EMILY puts two English characters within the framework of a stereotypically French film, deconstructing a common sexual fantasy to explore the moment two strangers meet and attempt to fill their loneliness with each others' need.
Elodie and Elias have been living by themselves ever since most of the human race has disappeared from the face of the earth. However, with the unexpected arrival of Gabriel, a boy a bit ... See full summary »
The last summer, shown in major flashbacks, dashing archaeologist Joseph has brilliantly flirted with upper middle-class girl Annie Thatcham, delighting her cute naughty kid brother Jimmy and even her headless sister Dolly, yet antagonized their mother, stuck-up widow Thatcham. When Annie bluntly refused to accompany him on a Greek excavation, she was sent on Albanian holiday, met stuffy diplomat Owen and got engaged. At the wedding day, the sisters realize she's giving up on her best chance for happiness, and Joseph turns up, but the party guests and obligations keep getting in the way of actually talking it trough. Written by
Throughout the movie, Joseph, played by Luke Treadaway is frequently asked about the difference between two identical twins who were invited for the wedding ceremony (he even mocks of them at some point). In real life, Luke is an identical twin of his brother Harry Treadaway who is also an actor. See more »
I'm not sure it's essential, but a love of all things English is surely an asset when approaching this movie. Peopled by a menagerie of eccentric, frustrating, and ultimately endearing characters, the movie's appeal lies in the brilliance of its script and the interest it ultimately engenders in its many protagonists.
Set in a stately country home in perhaps the 1930s, the movie covers the events of one morning and afternoon. Dolly is about to wed Owen, yet Joseph turns up the morning of the wedding. We find that there had been a whirlwind romance between Joseph and Dolly the previous summer, that Dolly's mother was against the match, and now Joseph returns at the 11th hour to perhaps intervene?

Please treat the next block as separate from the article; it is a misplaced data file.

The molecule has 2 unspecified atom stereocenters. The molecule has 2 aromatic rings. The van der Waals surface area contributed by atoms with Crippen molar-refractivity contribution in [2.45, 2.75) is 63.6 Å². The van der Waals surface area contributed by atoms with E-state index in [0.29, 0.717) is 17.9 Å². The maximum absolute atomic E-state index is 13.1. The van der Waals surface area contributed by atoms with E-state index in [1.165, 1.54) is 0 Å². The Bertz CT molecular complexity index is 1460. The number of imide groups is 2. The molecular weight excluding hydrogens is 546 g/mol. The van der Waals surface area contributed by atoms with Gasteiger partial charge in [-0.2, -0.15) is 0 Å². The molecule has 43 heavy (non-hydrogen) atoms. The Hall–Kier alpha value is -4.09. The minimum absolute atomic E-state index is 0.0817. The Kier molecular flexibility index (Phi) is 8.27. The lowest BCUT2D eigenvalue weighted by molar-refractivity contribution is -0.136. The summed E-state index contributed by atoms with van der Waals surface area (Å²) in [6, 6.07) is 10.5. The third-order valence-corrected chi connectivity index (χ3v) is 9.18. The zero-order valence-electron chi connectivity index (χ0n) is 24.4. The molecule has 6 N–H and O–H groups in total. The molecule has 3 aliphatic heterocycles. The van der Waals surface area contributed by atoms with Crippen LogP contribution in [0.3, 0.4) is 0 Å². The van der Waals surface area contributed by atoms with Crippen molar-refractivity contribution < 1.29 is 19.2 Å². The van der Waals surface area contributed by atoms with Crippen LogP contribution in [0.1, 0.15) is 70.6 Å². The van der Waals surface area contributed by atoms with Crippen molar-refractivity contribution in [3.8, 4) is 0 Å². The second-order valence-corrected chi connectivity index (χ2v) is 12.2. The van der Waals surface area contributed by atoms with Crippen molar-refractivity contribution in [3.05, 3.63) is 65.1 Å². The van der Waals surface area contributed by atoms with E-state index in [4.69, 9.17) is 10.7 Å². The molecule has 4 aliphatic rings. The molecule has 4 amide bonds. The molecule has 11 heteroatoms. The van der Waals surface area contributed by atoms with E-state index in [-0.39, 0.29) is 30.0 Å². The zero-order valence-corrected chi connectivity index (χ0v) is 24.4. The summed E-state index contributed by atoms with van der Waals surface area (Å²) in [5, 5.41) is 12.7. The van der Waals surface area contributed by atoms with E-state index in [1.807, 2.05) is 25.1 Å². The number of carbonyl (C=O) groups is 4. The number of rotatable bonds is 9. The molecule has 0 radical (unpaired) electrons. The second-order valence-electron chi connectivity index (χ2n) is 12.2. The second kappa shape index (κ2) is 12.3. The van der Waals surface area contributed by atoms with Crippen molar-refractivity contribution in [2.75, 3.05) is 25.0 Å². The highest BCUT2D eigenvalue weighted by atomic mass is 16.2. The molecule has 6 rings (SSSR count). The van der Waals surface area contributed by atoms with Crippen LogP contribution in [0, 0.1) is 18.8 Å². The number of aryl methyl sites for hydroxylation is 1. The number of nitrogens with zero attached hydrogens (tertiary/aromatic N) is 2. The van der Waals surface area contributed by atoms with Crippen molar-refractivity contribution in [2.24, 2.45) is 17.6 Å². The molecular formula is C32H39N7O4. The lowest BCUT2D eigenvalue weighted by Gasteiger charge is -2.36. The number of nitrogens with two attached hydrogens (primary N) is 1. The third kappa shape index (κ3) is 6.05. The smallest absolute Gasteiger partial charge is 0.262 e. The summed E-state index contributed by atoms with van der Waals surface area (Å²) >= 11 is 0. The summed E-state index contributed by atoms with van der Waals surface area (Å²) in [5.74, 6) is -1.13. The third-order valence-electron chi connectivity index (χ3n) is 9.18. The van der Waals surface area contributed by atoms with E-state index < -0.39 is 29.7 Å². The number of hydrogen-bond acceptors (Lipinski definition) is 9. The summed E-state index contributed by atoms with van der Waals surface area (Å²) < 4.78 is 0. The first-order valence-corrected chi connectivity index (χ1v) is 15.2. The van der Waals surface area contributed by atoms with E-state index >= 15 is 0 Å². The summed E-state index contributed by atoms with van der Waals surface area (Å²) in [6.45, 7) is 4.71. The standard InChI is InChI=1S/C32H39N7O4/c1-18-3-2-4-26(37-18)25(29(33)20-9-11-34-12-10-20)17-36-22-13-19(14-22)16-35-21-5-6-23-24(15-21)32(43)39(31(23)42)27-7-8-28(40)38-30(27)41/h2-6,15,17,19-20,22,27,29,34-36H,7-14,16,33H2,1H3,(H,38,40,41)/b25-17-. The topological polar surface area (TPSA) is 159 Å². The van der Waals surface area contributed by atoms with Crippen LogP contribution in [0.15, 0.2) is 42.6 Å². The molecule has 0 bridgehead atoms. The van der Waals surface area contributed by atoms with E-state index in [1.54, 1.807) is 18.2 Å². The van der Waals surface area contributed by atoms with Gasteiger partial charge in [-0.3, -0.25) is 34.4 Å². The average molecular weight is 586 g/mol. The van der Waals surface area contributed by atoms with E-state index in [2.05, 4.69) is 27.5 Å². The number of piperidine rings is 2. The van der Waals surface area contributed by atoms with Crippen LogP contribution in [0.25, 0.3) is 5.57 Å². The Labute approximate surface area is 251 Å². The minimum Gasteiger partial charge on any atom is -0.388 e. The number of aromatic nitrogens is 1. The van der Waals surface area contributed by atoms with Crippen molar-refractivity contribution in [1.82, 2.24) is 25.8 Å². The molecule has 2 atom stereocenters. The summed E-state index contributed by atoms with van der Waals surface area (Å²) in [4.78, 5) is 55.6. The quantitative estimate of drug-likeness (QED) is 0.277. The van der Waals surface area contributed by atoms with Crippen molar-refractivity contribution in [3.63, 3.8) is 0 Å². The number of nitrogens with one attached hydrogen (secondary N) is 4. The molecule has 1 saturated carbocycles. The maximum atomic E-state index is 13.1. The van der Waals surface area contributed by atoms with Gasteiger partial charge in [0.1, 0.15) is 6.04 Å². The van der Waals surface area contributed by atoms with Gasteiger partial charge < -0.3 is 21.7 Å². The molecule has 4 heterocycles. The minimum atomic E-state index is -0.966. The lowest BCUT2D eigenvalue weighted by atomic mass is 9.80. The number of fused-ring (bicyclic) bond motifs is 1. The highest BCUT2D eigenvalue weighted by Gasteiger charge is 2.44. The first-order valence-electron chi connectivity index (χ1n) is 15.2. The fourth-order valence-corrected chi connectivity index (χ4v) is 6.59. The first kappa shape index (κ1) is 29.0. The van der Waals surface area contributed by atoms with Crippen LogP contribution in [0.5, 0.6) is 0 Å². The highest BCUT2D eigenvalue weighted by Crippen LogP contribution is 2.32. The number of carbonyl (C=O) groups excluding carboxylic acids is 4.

There are far too many supporting characters to mention, and they are essential to the movie's success, but the emotional focus is entirely on Dolly and Joseph. The story of their past romance is artfully narrated in a series of flashbacks (the colour palette changes each time we flash back) which interweave nicely with the events of the wedding day. The emotion between them is portrayed with sensitivity and realism; their interactions with those around them (who are mostly oblivious to what is going on) are often funny but also laced with pathos. The various zany antics that set the backdrop for this drama are hilarious in themselves, and there is a nice blend of humour and gravity to keep one attentive. The house, the gardens, the fashions are all splendid.
What the movie lacks is some greater theme or message; it's about a particular love story between a particular man and woman, but beyond that, one doesn't leave with anything more substantial. Nonetheless, it's a pleasure to watch.
If you like English culture, if you enjoy scintillating, witty repartee, then "Cheerful Weather" is sure to please. If you find the English upper crust snobby and boring, well, you might be better off staying away.
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